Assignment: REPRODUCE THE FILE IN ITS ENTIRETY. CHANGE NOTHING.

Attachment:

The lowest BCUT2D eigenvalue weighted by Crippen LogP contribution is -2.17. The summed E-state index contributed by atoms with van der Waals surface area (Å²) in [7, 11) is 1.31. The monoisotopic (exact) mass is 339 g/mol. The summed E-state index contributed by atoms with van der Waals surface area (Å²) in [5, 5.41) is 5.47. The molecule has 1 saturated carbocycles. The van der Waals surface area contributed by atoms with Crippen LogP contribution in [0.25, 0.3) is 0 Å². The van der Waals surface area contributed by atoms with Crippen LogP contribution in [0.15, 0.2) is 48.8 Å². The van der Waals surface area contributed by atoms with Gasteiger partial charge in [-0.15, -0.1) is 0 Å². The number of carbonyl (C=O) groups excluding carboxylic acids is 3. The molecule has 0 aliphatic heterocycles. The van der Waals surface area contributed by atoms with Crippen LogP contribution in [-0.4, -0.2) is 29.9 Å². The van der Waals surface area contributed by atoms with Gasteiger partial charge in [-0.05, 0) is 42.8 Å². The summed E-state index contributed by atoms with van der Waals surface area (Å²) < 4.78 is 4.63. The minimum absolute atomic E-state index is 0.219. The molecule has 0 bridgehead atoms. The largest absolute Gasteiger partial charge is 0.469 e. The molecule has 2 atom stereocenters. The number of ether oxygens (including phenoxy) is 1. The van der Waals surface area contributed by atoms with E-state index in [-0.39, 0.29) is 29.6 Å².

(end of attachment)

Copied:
The lowest BCUT2D eigenvalue weighted by Crippen LogP contribution is -2.17. The summed E-state index contributed by atoms with van der Waals surface area (Å²) in [7, 11) is 1.31. The monoisotopic (exact) mass is 339 g/mol. The summed E-state index contributed by atoms with van der Waals surface area (Å²) in [5, 5.41) is 5.47. The molecule has 1 saturated carbocycles. The van der Waals surface area contributed by atoms with Crippen LogP contribution in [0.25, 0.3) is 0 Å². The van der Waals surface area contributed by atoms with Crippen LogP contribution in [0.15, 0.2) is 48.8 Å². The van der Waals surface area contributed by atoms with Gasteiger partial charge in [-0.15, -0.1) is 0 Å². The number of carbonyl (C=O) groups excluding carboxylic acids is 3. The molecule has 0 aliphatic heterocycles. The van der Waals surface area contributed by atoms with Crippen LogP contribution in [-0.4, -0.2) is 29.9 Å². The van der Waals surface area contributed by atoms with Gasteiger partial charge in [-0.05, 0) is 42.8 Å². The summed E-state index contributed by atoms with van der Waals surface area (Å²) < 4.78 is 4.63. The minimum absolute atomic E-state index is 0.219. The molecule has 0 bridgehead atoms. The largest absolute Gasteiger partial charge is 0.469 e. The molecule has 2 atom stereocenters. The number of ether oxygens (including phenoxy) is 1. The van der Waals surface area contributed by atoms with E-state index in [-0.39, 0.29) is 29.6 Å².